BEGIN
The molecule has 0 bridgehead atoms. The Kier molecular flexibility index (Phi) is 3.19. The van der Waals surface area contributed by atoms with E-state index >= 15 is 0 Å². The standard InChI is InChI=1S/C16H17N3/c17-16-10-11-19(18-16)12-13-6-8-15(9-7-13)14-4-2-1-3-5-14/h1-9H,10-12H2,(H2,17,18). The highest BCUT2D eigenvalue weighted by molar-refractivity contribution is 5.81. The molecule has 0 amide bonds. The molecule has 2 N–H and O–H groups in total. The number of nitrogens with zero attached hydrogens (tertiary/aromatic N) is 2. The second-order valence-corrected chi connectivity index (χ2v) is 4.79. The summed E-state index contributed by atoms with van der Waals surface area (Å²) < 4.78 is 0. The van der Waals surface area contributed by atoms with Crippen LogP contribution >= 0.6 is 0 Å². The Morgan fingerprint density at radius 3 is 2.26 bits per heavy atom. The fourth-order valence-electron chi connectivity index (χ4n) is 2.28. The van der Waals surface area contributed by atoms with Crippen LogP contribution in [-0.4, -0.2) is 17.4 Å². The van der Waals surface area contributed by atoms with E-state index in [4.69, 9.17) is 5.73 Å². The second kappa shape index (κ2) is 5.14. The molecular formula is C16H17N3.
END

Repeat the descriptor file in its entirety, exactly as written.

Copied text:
The molecule has 0 bridgehead atoms. The Kier molecular flexibility index (Phi) is 3.19. The van der Waals surface area contributed by atoms with E-state index >= 15 is 0 Å². The standard InChI is InChI=1S/C16H17N3/c17-16-10-11-19(18-16)12-13-6-8-15(9-7-13)14-4-2-1-3-5-14/h1-9H,10-12H2,(H2,17,18). The highest BCUT2D eigenvalue weighted by molar-refractivity contribution is 5.81. The molecule has 0 amide bonds. The molecule has 2 N–H and O–H groups in total. The number of nitrogens with zero attached hydrogens (tertiary/aromatic N) is 2. The second-order valence-corrected chi connectivity index (χ2v) is 4.79. The summed E-state index contributed by atoms with van der Waals surface area (Å²) < 4.78 is 0. The van der Waals surface area contributed by atoms with Crippen LogP contribution >= 0.6 is 0 Å². The Morgan fingerprint density at radius 3 is 2.26 bits per heavy atom. The fourth-order valence-electron chi connectivity index (χ4n) is 2.28. The van der Waals surface area contributed by atoms with Crippen LogP contribution in [-0.4, -0.2) is 17.4 Å². The van der Waals surface area contributed by atoms with E-state index in [4.69, 9.17) is 5.73 Å². The second kappa shape index (κ2) is 5.14. The molecular formula is C16H17N3.